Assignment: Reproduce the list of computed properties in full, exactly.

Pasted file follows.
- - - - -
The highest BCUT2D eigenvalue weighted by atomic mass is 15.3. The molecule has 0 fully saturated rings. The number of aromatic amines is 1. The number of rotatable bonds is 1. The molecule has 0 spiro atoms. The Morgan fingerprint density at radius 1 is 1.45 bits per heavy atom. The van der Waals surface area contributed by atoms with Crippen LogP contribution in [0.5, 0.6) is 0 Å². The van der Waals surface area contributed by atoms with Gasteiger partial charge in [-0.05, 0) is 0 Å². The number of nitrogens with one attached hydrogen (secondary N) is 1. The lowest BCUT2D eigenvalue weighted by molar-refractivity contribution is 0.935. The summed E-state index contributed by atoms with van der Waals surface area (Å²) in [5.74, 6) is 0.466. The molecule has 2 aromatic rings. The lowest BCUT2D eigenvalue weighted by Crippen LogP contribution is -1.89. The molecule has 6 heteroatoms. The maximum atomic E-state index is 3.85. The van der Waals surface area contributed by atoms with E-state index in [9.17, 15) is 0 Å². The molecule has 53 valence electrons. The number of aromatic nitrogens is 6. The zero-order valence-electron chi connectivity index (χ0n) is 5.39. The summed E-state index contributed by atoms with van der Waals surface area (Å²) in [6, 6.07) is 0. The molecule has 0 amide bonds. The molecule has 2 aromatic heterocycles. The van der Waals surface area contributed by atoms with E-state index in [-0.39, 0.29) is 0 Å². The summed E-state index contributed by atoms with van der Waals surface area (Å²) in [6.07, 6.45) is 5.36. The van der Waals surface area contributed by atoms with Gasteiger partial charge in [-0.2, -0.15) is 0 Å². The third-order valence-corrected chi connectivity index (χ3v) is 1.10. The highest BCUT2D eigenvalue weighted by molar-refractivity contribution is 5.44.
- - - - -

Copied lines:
The highest BCUT2D eigenvalue weighted by atomic mass is 15.3. The molecule has 0 fully saturated rings. The number of aromatic amines is 1. The number of rotatable bonds is 1. The molecule has 0 spiro atoms. The Morgan fingerprint density at radius 1 is 1.45 bits per heavy atom. The van der Waals surface area contributed by atoms with Crippen LogP contribution in [0.5, 0.6) is 0 Å². The van der Waals surface area contributed by atoms with Gasteiger partial charge in [-0.05, 0) is 0 Å². The number of nitrogens with one attached hydrogen (secondary N) is 1. The lowest BCUT2D eigenvalue weighted by molar-refractivity contribution is 0.935. The summed E-state index contributed by atoms with van der Waals surface area (Å²) in [5.74, 6) is 0.466. The molecule has 2 aromatic rings. The lowest BCUT2D eigenvalue weighted by Crippen LogP contribution is -1.89. The molecule has 6 heteroatoms. The maximum atomic E-state index is 3.85. The van der Waals surface area contributed by atoms with E-state index in [9.17, 15) is 0 Å². The molecule has 53 valence electrons. The number of aromatic nitrogens is 6. The zero-order valence-electron chi connectivity index (χ0n) is 5.39. The summed E-state index contributed by atoms with van der Waals surface area (Å²) in [6, 6.07) is 0. The molecule has 0 amide bonds. The molecule has 2 aromatic heterocycles. The van der Waals surface area contributed by atoms with E-state index in [-0.39, 0.29) is 0 Å². The summed E-state index contributed by atoms with van der Waals surface area (Å²) in [6.07, 6.45) is 5.36. The van der Waals surface area contributed by atoms with Gasteiger partial charge in [-0.2, -0.15) is 0 Å². The third-order valence-corrected chi connectivity index (χ3v) is 1.10. The highest BCUT2D eigenvalue weighted by molar-refractivity contribution is 5.44.